Although BPHS have been playing a vital role in the well-being of the Afghan rural community, its financial sustainability is a real challenge after the upcoming expected withdrawal of the international donors and agencies from the country. BPHS was entirely supported by the external budget through European Union (EU) and USAID during 2008-2009 while World Bank (WB) assisted in development budget (NHA, 2011). The (Table 3 attached as annex) illustrates each donor’s contribution share to BPHS. As mentioned BPHS is entirely donor supported project, that carries 42.7 % of the total support of ($190,710,856) provided to the health system by different donors [NHA, 2011](Kindly refer to Table 5 for detail of total support to Afghan health system attached as annex). This percentage constitutes highest of the donor contribution to health sector which is a real challenge for MoPH to sustain on public health expenditure of 1.5% of GDP [WB, 2011] (Table 2).
Community Midwifery and Community Nursing Education
The second project of the MoPH i.e. nursing and midwifery education programs, is also donor supported. The MoPH has 34 midwifery programs in overall Afghanistan (kindly refer to Table 6 for more detail attached as annex) which are technically and financially supported by the NGOs and donors respectively. Beside this, CHNE programs have also started recently in different provinces of Afghanistan. Each CME and CHNE graduates an average of 25 students in a year. The (Table 4 attached as annex) expresses that around 3,283 midwives have been graduated from 34 midwifery schools that are supported by different donors (AMNEAB, 2011). According to HSSP (2010), the mean cost of training a midwife is estimated to be $13,206 per graduate student. This cost includes housing, food, training material, and others for the total of 26 months training program in Afghanistan. This figure indicates that an estimated total amount of $43,355,298 from 2002 (or in other word 25 students per batch X 34 schools X $6,603 in a year = $5,612,550 per year) has been contributed for the training of midwives which have positively contributed in the country’s health indicators. However, this is another burden on MoPH to sustain after the withdrawal of the donors from the country.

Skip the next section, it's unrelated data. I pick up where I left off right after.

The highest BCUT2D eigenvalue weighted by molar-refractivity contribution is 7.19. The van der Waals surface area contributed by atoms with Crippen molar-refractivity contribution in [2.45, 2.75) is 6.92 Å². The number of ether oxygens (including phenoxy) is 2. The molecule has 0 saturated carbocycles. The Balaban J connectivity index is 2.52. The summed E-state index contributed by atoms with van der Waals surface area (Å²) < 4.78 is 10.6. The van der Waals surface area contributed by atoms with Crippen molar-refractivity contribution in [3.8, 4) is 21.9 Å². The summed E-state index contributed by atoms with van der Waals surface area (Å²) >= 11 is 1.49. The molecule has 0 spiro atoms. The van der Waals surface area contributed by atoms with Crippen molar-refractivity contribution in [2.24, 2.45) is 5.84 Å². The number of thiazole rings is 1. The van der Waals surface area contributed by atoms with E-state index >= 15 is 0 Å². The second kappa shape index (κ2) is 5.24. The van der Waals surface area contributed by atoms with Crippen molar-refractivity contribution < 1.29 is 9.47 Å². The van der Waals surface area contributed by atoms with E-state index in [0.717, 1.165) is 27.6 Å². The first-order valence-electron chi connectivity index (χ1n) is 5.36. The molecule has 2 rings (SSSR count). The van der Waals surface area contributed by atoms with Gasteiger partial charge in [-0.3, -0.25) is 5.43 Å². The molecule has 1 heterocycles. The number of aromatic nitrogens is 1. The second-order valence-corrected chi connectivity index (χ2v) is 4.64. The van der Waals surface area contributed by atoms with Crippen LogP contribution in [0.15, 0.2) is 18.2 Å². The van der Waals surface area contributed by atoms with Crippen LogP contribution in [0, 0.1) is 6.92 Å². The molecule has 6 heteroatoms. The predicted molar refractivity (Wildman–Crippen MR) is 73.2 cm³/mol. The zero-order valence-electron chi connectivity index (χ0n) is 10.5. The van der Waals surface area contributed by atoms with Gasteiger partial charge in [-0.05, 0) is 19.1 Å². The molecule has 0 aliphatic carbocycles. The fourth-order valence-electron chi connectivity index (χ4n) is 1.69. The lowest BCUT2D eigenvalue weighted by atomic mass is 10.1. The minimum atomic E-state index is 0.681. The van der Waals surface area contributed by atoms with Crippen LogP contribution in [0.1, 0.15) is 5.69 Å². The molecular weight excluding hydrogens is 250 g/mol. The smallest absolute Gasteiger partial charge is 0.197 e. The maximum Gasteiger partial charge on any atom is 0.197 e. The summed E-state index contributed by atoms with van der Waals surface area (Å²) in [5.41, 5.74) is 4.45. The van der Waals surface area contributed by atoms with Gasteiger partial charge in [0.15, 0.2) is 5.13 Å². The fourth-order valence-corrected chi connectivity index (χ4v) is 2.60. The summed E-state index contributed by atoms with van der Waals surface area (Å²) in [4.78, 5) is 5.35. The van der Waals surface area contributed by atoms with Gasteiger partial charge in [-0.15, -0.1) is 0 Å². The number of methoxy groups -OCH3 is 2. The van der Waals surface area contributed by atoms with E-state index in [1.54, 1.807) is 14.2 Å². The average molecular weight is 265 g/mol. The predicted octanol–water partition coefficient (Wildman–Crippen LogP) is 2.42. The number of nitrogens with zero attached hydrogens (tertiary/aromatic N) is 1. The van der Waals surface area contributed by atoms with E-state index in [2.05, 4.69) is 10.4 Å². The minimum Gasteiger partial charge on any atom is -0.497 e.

According to the Tokyo conference on Afghanistan report (2012) that although the country GDP has increased from 7.5 % in 2008 to 11% in 2011, still the government is dependent on donor support. Moreover, even though there is grow of 140% increase in domestic revenue, the government expenditure has increased by 30% during the past three year from 2012 (Tokyo conference on Afghanistan, 8 July 2012). Therefore, it is vital to design programs to overcome this challenge.
Afghanistan ranks last among the eight South Asian region economies. Therefore, it is pivotal to the government to enhance national GDP through different means including agriculture, mines, trade, industries, and above all provide security for investment to enhance the economy of the country and become self-sustained. The MoPH has to negotiate with the MoF for the allocation of appropriate budget for health, which is a basic need and a vital component for a healthy and productive nation. Furthermore, it has been cited by Friedman and Liang (2011) that International Finance Corporation estimated the initial cost of a nursing or midwifery school to range from $0.3 to $2 million, and distance learning programs for nurses range from $0.2 to $0.5 million. Therefore, MoPH should strive to design programs and liaise with the international accredited midwifery and nursing schools particularly neighboring countries for distance learning to cut off the cost and make the education programs sustainable.
We conclude that BPHS and nursing and midwifery education programs in Afghanistan are donor driven and constitutes a yearly $87,026,327 (refer to Table 3 and Table 4 for detail) which is awkward for MoPH to cover and sustain the programs on its own expense of 1.5% of allocated GDP. Therefore, MoPH has to design exit strategies from external aid. The health financing policy and strategy has to be relooked in coordination with other stakeholders to address the demand.